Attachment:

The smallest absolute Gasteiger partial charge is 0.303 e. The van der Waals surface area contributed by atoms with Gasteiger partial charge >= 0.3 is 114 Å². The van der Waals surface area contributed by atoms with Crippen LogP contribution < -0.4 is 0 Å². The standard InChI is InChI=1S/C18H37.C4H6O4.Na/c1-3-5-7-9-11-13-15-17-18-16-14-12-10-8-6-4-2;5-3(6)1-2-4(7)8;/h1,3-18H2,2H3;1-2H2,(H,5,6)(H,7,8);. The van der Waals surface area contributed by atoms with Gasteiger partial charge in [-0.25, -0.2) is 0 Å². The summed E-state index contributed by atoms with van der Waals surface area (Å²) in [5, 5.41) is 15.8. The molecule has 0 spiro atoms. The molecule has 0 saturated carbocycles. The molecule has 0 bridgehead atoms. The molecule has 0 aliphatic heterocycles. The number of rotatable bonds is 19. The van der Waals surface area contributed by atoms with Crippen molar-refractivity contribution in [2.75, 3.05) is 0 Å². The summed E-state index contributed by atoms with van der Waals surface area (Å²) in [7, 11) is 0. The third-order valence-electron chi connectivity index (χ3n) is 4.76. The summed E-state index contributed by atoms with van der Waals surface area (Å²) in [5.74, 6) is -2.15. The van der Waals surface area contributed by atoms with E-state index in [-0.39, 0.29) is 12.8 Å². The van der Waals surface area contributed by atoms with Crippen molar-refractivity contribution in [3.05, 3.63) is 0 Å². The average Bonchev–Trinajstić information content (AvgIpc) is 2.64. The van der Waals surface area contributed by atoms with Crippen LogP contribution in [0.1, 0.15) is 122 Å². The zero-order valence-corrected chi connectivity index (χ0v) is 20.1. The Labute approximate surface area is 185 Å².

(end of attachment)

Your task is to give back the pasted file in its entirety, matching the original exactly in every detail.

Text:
The smallest absolute Gasteiger partial charge is 0.303 e. The van der Waals surface area contributed by atoms with Gasteiger partial charge >= 0.3 is 114 Å². The van der Waals surface area contributed by atoms with Crippen LogP contribution < -0.4 is 0 Å². The standard InChI is InChI=1S/C18H37.C4H6O4.Na/c1-3-5-7-9-11-13-15-17-18-16-14-12-10-8-6-4-2;5-3(6)1-2-4(7)8;/h1,3-18H2,2H3;1-2H2,(H,5,6)(H,7,8);. The van der Waals surface area contributed by atoms with Gasteiger partial charge in [-0.25, -0.2) is 0 Å². The summed E-state index contributed by atoms with van der Waals surface area (Å²) in [5, 5.41) is 15.8. The molecule has 0 spiro atoms. The molecule has 0 saturated carbocycles. The molecule has 0 bridgehead atoms. The molecule has 0 aliphatic heterocycles. The number of rotatable bonds is 19. The van der Waals surface area contributed by atoms with Crippen molar-refractivity contribution in [2.75, 3.05) is 0 Å². The summed E-state index contributed by atoms with van der Waals surface area (Å²) in [7, 11) is 0. The third-order valence-electron chi connectivity index (χ3n) is 4.76. The summed E-state index contributed by atoms with van der Waals surface area (Å²) in [5.74, 6) is -2.15. The van der Waals surface area contributed by atoms with E-state index in [-0.39, 0.29) is 12.8 Å². The van der Waals surface area contributed by atoms with Crippen molar-refractivity contribution in [3.05, 3.63) is 0 Å². The average Bonchev–Trinajstić information content (AvgIpc) is 2.64. The van der Waals surface area contributed by atoms with Crippen LogP contribution in [0.1, 0.15) is 122 Å². The zero-order valence-corrected chi connectivity index (χ0v) is 20.1. The Labute approximate surface area is 185 Å².